The Internet and Campaign 2010
How Americans used the internet in campaign 2010
Online political videos
In the months leading up to the November elections, 31% of adult internet users went online the watch videos about the candidates or the campaign. This represents a 63% increase from the 19% of online adults who watched political videos in the previous off-year elections in 2006.
Both Democratic and Republican voters were more likely to watch political videos in 2010 than they were in 2006, and voters of both parties were more likely than non-voters to watch political videos online. Fully 40% of Republican voters who use the internet watched online political videos in 2010, compared with 32% of such Democratic voters and 22% of internet users who did not vote. All told, the proportion of Democratic voters who watched political videos in the months leading up to the election increased by a third between 2006 and 2010, while the proportion of Republican voters doing so doubled over the same time period.
Along with watching videos online, 8% of online adults went online to share photos, videos or audio files related to the election with others. There are relatively few demographic differences when it comes to sharing multimedia content, and voters (for any party) are more likely than non-voters to have done this in 2010.
Online communication and interaction with others
In the months leading up to the election, Americans used the internet to connect and interact with others around the campaign in a number of ways. Among online adults:
- 16% sent email related to the campaign or the elections to friends, family members or others
- 12% revealed online which candidates they voted for in the November elections
- 7% used the internet to organize or get information about in-person meetings to discuss political issues in the campaign
- 6% took part in an online discussion, listserv or other online group forum such as a blog, related to political issues or the campaign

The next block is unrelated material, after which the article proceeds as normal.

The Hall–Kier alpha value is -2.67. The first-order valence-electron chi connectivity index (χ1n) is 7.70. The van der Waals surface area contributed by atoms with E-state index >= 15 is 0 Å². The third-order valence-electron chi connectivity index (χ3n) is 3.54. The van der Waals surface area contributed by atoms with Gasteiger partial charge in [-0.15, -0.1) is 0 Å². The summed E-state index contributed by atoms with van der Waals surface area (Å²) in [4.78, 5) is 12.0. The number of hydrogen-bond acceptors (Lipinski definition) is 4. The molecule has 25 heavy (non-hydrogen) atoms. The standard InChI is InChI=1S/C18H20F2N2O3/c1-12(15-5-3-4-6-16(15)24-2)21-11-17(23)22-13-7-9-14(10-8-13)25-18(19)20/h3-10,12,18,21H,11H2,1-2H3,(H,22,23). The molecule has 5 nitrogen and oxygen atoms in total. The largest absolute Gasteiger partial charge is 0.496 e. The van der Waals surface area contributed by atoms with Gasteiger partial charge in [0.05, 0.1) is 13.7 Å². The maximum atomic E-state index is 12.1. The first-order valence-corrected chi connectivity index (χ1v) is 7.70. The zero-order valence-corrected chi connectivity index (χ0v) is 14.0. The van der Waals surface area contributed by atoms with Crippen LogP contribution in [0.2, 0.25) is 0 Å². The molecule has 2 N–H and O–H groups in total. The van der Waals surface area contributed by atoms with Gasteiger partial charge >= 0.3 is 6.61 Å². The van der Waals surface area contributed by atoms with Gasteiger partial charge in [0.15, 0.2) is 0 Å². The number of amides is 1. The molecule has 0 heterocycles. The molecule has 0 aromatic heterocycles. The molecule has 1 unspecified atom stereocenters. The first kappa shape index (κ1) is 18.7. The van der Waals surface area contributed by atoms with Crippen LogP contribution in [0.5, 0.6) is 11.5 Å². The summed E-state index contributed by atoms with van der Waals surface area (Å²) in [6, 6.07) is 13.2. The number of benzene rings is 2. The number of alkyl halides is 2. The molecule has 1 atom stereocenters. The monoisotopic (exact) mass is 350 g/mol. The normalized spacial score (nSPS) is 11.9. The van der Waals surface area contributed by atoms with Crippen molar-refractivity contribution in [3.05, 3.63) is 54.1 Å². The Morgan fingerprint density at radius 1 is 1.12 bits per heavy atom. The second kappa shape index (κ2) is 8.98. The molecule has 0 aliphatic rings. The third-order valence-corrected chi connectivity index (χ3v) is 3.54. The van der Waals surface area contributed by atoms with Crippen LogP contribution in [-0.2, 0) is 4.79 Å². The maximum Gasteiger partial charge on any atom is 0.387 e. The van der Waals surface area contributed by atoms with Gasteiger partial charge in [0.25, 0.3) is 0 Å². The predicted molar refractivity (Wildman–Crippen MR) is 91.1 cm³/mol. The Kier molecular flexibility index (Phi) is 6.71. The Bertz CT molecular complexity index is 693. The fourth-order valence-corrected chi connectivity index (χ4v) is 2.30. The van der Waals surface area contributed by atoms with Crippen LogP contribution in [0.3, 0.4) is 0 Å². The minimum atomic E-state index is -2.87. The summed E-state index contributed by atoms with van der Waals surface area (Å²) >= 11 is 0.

- 5% used the internet to participate in volunteer activities related to the campaign—such getting lists of voters to call or getting people to the polls
Taken together, 27% of adult internet users did at least one of these communication-related activities in the months leading up to the November elections.
Around one in six adult internet users (16%) sent emails related to the campaign in the months leading up to the November elections. Demographically, sharing political information via email is relatively popular with older adults, as 21% of online 50-64 year olds did this in 2010 (compared with 13% of 18-29 year olds, 15% of 30-49 year olds and 16% of those 65 and older). Sharing political information via email is also popular with college graduates (22% of such internet users did this) and those with a household income of $75,000 or more per year (22%). White internet users are more likely to share political information in this way than African Americans (18% vs. 10%).
In terms of political differences, voters of all kinds are more likely than non-voters to share political emails with others—among internet users 24% of Republican voters and 19% of Democratic voters did this, compared with 8% of non-voters. Similarly, supporters as well as detractors of the Tea Party movement were more likely to use email in this way than were internet users who had not heard of the movement or who did not feel strongly about it one way or the other.